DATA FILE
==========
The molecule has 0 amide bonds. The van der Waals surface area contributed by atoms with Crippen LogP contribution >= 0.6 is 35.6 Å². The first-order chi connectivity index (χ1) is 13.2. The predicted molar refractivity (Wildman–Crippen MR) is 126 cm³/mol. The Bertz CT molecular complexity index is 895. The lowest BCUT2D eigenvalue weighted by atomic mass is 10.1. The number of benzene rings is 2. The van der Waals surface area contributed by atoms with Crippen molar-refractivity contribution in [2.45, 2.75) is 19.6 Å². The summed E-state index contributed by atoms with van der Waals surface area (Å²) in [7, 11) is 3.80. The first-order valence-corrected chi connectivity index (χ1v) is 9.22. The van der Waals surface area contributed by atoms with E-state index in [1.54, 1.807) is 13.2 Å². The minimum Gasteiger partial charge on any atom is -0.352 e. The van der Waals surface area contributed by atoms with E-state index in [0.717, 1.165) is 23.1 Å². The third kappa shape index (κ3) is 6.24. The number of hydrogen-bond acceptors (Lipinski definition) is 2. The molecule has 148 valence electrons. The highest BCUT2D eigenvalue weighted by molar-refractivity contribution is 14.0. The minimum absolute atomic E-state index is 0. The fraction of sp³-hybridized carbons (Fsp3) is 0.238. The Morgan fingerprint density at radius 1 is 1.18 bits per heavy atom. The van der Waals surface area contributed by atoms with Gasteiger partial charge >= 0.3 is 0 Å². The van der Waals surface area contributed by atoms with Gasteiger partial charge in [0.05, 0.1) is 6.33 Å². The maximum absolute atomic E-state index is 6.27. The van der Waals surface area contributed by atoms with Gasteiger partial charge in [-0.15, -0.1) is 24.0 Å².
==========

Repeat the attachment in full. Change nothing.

The molecule has 0 amide bonds. The van der Waals surface area contributed by atoms with Crippen LogP contribution >= 0.6 is 35.6 Å². The first-order chi connectivity index (χ1) is 13.2. The predicted molar refractivity (Wildman–Crippen MR) is 126 cm³/mol. The Bertz CT molecular complexity index is 895. The lowest BCUT2D eigenvalue weighted by atomic mass is 10.1. The number of benzene rings is 2. The van der Waals surface area contributed by atoms with Crippen molar-refractivity contribution in [2.45, 2.75) is 19.6 Å². The summed E-state index contributed by atoms with van der Waals surface area (Å²) in [7, 11) is 3.80. The first-order valence-corrected chi connectivity index (χ1v) is 9.22. The van der Waals surface area contributed by atoms with E-state index in [1.54, 1.807) is 13.2 Å². The minimum Gasteiger partial charge on any atom is -0.352 e. The van der Waals surface area contributed by atoms with E-state index in [0.717, 1.165) is 23.1 Å². The third kappa shape index (κ3) is 6.24. The number of hydrogen-bond acceptors (Lipinski definition) is 2. The molecule has 148 valence electrons. The highest BCUT2D eigenvalue weighted by molar-refractivity contribution is 14.0. The minimum absolute atomic E-state index is 0. The fraction of sp³-hybridized carbons (Fsp3) is 0.238. The Morgan fingerprint density at radius 1 is 1.18 bits per heavy atom. The van der Waals surface area contributed by atoms with Gasteiger partial charge >= 0.3 is 0 Å². The van der Waals surface area contributed by atoms with Gasteiger partial charge in [0.05, 0.1) is 6.33 Å². The maximum absolute atomic E-state index is 6.27. The van der Waals surface area contributed by atoms with Gasteiger partial charge in [-0.15, -0.1) is 24.0 Å².